vinyl albums because the technology was new. The labels promised that the
cost would drop once the new format became the norm, but that never
It costs only pennies to manufacture the actual compact disc and its
packaging. Retailers keep $2 or $3 from the price that consumers pay, while
the artists are lucky if they get $1, after the label recoups a long list of
expenses from the cost of videos to publicity photos to review copies. The
record labels keep all the rest.
True, a substantial portion of that income goes to legitimate overhead
costs. But an absurd amount of money is wasted on promotional scams.
According to their own lobbying group, the Recording Industry Association of
America, for every big hit, the major labels spend $6.3 million promoting at
least 14 albums that don't succeed.
This figure includes questionable practices such as "pay for play," the
system of paying independent record promoters to get songs on the
radio--something that costs the industry an estimated $150 million a year.
Prodded by Sen. Russ Feingold (D-Wis.), Congress is considering
legislation to curb the practice, and this is already having repercussions
in the industry. (Jeff McCluskey & Associates, the Chicago-based independent
promotion firm that is one of the most powerful in the country, recently
laid off 10 veteran employees.)
Eliminating pay for play would be a good start for the industry and fans
alike. A recent poll conducted by the Future of Music Coalition indicated
that 68 percent of radio listeners want the government to consider laws
ensuring that all musical artists have a "more reasonable chance" of getting
2. Respect the artists as well as the consumers.
Artists are also pushing for legislative reform, seeking to retool the
standard recording contract. In another major settlement announced Monday,
the Universal Music Group has freed Courtney Love, a leading crusader for
artists' rights, from the record contract for her band Hole. The agreement
came at the same time that Love settled her suit with the surviving members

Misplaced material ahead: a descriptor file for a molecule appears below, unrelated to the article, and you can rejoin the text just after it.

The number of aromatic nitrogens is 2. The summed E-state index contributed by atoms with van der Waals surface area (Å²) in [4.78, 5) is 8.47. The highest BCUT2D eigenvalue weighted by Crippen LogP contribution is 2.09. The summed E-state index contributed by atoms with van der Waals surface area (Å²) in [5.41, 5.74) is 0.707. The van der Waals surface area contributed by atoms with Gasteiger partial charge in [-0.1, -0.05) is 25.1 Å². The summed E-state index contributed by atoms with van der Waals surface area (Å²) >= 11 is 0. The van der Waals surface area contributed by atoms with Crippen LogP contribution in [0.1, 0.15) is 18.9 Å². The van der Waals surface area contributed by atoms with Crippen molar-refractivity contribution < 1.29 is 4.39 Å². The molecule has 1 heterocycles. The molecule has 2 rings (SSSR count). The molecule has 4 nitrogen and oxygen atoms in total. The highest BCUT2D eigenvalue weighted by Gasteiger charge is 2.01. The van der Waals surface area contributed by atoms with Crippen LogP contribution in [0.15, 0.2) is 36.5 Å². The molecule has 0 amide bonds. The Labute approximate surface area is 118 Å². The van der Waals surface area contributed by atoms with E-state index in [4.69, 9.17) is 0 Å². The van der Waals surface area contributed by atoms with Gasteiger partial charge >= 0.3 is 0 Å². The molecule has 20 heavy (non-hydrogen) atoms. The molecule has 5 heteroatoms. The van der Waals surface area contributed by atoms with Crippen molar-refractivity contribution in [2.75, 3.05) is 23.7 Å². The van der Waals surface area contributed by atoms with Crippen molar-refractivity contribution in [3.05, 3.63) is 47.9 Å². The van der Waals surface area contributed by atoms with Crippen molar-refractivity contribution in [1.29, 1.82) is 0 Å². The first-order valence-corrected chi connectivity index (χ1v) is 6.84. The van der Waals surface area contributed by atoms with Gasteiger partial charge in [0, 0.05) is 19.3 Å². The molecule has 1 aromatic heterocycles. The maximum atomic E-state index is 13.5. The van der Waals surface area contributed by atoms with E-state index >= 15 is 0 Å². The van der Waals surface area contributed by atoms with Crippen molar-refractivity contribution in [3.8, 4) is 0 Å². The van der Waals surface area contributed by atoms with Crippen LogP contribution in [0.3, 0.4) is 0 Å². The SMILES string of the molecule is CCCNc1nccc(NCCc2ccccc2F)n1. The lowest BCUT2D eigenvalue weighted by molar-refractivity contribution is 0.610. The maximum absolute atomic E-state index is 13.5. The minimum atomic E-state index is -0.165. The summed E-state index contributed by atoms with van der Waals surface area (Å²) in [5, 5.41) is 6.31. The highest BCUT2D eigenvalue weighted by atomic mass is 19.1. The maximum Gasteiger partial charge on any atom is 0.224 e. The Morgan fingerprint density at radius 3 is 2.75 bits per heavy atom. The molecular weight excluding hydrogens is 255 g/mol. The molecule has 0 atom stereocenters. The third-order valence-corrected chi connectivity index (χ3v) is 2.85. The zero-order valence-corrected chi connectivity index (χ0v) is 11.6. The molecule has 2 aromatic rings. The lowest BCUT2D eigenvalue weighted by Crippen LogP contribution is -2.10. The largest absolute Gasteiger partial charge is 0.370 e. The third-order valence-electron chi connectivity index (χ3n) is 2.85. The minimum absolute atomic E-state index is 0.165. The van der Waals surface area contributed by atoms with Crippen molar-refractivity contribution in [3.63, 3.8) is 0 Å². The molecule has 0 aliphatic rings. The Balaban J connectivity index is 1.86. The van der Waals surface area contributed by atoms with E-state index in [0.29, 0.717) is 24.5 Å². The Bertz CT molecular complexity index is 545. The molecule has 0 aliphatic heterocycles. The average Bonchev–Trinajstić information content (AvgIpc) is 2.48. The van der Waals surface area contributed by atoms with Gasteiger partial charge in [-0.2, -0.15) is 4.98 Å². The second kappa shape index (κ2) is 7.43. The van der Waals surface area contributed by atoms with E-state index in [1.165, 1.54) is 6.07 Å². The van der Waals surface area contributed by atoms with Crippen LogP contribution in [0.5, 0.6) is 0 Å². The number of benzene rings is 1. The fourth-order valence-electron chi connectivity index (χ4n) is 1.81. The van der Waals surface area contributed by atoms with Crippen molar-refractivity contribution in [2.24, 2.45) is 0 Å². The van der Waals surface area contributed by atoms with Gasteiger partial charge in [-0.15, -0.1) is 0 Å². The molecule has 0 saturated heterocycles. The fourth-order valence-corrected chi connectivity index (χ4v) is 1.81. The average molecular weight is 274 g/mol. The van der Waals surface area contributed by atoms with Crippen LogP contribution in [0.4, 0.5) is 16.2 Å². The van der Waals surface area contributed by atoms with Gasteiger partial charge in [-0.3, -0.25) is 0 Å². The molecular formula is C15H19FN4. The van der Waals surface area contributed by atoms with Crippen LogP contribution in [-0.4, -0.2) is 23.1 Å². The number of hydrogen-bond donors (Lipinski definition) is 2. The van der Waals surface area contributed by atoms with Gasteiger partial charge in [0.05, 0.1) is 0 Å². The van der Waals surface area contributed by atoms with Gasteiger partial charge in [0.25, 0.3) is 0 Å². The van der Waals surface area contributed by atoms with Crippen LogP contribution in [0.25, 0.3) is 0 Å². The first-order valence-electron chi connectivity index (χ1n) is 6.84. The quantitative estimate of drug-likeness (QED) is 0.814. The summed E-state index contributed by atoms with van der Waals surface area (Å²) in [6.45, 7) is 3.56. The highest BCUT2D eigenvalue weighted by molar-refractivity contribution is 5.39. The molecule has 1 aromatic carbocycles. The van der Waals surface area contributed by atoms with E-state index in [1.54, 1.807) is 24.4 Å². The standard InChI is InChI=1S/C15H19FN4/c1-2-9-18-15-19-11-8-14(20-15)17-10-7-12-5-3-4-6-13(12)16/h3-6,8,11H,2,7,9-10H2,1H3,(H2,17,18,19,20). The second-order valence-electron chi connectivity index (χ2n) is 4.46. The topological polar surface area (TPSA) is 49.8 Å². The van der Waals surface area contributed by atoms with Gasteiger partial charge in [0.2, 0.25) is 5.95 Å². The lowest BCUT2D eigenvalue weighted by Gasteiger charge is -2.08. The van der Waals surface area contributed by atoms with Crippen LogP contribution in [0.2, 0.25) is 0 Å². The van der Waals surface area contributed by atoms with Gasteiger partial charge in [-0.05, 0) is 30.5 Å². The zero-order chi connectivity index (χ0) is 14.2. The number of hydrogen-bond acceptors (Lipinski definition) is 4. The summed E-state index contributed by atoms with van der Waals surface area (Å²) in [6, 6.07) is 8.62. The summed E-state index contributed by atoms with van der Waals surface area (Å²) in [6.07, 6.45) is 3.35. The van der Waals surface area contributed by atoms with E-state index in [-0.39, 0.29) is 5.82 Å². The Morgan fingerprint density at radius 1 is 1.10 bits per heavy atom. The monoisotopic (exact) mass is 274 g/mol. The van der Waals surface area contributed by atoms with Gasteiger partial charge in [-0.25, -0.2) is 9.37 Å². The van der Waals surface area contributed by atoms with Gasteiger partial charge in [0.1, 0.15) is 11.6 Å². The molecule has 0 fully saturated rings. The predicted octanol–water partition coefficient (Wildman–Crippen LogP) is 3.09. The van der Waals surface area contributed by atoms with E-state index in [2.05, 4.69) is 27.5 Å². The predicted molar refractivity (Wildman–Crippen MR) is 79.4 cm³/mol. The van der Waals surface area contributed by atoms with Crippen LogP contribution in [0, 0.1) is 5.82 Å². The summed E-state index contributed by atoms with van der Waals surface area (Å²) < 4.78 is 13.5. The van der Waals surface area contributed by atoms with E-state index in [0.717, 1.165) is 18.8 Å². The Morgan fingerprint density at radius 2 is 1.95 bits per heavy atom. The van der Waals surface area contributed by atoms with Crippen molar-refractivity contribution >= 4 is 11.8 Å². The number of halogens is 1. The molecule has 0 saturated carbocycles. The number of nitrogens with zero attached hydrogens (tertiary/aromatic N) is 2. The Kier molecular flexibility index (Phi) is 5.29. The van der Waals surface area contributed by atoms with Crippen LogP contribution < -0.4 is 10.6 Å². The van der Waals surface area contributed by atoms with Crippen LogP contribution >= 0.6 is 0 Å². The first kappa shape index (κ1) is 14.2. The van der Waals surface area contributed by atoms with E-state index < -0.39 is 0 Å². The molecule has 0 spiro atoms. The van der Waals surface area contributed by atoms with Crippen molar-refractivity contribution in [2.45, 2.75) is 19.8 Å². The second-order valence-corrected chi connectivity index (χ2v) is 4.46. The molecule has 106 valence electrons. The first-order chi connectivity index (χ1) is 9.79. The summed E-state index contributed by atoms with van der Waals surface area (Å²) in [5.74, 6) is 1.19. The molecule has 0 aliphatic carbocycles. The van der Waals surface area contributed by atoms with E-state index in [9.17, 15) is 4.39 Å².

of her late husband's band, Nirvana.
Love's trial, which was set to begin this week in Los Angeles Superior
Court, would have marked the first major legal challenge to the standard
industry record contract. Love says these contracts are similar to the
now-outlawed deals that major movie studios used to tie up actors and
actresses for decades at a time. In joining the cause, she told the L.A.
Times: "I could end up being the music industry's worst nightmare: a smart
gal with a fat bank account who is unafraid to go down in flames fighting
for a principle.''
She has vowed to fight on, pushing for national legislation and reform in
the state of California.
3. Back off on issue of Internet music-trading.
While the labels have consistently failed to offer any exciting or viable
model for online music, they continue to attack any Web site that encourages
the swapping of music files.
The point has been made many times that online file-sharing only
encourages people to sample new music; that many fans wind up buying the CDs
that win their hearts, and that digital technology is no more of a threat to
artists or the industry than cassette tapes were in the early '80s (though
the labels tried to stop them, too).
Yet the industry has succeeded in crushing Napster. Now it has its sights
set on other services such as Kazaa, Morpheus and LimeWire.
What would happen if the music industry embraced the Net, lowered CD
prices, and began treating musicians and consumers with a modicum of
respect? We'd all be singing a happier song--and maybe it would even be good